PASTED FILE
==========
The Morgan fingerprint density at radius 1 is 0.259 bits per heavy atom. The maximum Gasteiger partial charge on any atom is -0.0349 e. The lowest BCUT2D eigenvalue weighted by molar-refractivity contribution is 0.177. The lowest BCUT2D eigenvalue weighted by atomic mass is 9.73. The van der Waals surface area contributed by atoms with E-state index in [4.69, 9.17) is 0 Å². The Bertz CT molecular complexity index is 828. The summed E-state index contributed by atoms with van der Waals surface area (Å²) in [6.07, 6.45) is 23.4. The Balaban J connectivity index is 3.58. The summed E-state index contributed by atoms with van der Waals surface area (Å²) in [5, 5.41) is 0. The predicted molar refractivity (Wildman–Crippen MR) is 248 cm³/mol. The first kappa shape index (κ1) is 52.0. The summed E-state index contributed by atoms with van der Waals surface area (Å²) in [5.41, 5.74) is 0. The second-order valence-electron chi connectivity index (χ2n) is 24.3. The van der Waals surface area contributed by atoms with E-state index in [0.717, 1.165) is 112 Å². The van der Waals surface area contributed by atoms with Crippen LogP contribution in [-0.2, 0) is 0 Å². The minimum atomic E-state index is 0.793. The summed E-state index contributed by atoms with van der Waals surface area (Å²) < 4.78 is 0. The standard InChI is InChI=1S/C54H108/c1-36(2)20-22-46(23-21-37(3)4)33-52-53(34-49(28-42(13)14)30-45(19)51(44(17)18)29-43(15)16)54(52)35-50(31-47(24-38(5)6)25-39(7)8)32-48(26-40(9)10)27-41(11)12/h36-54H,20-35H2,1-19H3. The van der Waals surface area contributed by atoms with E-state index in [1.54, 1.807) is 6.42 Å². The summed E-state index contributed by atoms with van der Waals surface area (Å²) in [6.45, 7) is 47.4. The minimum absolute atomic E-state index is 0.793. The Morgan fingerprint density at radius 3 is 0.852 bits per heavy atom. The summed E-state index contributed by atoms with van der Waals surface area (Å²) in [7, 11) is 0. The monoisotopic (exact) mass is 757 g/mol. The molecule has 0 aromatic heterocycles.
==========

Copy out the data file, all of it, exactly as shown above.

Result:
The Morgan fingerprint density at radius 1 is 0.259 bits per heavy atom. The maximum Gasteiger partial charge on any atom is -0.0349 e. The lowest BCUT2D eigenvalue weighted by molar-refractivity contribution is 0.177. The lowest BCUT2D eigenvalue weighted by atomic mass is 9.73. The van der Waals surface area contributed by atoms with E-state index in [4.69, 9.17) is 0 Å². The Bertz CT molecular complexity index is 828. The summed E-state index contributed by atoms with van der Waals surface area (Å²) in [6.07, 6.45) is 23.4. The Balaban J connectivity index is 3.58. The summed E-state index contributed by atoms with van der Waals surface area (Å²) in [5, 5.41) is 0. The predicted molar refractivity (Wildman–Crippen MR) is 248 cm³/mol. The first kappa shape index (κ1) is 52.0. The summed E-state index contributed by atoms with van der Waals surface area (Å²) in [5.41, 5.74) is 0. The second-order valence-electron chi connectivity index (χ2n) is 24.3. The van der Waals surface area contributed by atoms with E-state index in [0.717, 1.165) is 112 Å². The van der Waals surface area contributed by atoms with Crippen LogP contribution in [-0.2, 0) is 0 Å². The minimum atomic E-state index is 0.793. The summed E-state index contributed by atoms with van der Waals surface area (Å²) < 4.78 is 0. The standard InChI is InChI=1S/C54H108/c1-36(2)20-22-46(23-21-37(3)4)33-52-53(34-49(28-42(13)14)30-45(19)51(44(17)18)29-43(15)16)54(52)35-50(31-47(24-38(5)6)25-39(7)8)32-48(26-40(9)10)27-41(11)12/h36-54H,20-35H2,1-19H3. The van der Waals surface area contributed by atoms with E-state index in [1.54, 1.807) is 6.42 Å². The summed E-state index contributed by atoms with van der Waals surface area (Å²) in [6.45, 7) is 47.4. The minimum absolute atomic E-state index is 0.793. The Morgan fingerprint density at radius 3 is 0.852 bits per heavy atom. The summed E-state index contributed by atoms with van der Waals surface area (Å²) in [7, 11) is 0. The monoisotopic (exact) mass is 757 g/mol. The molecule has 0 aromatic heterocycles.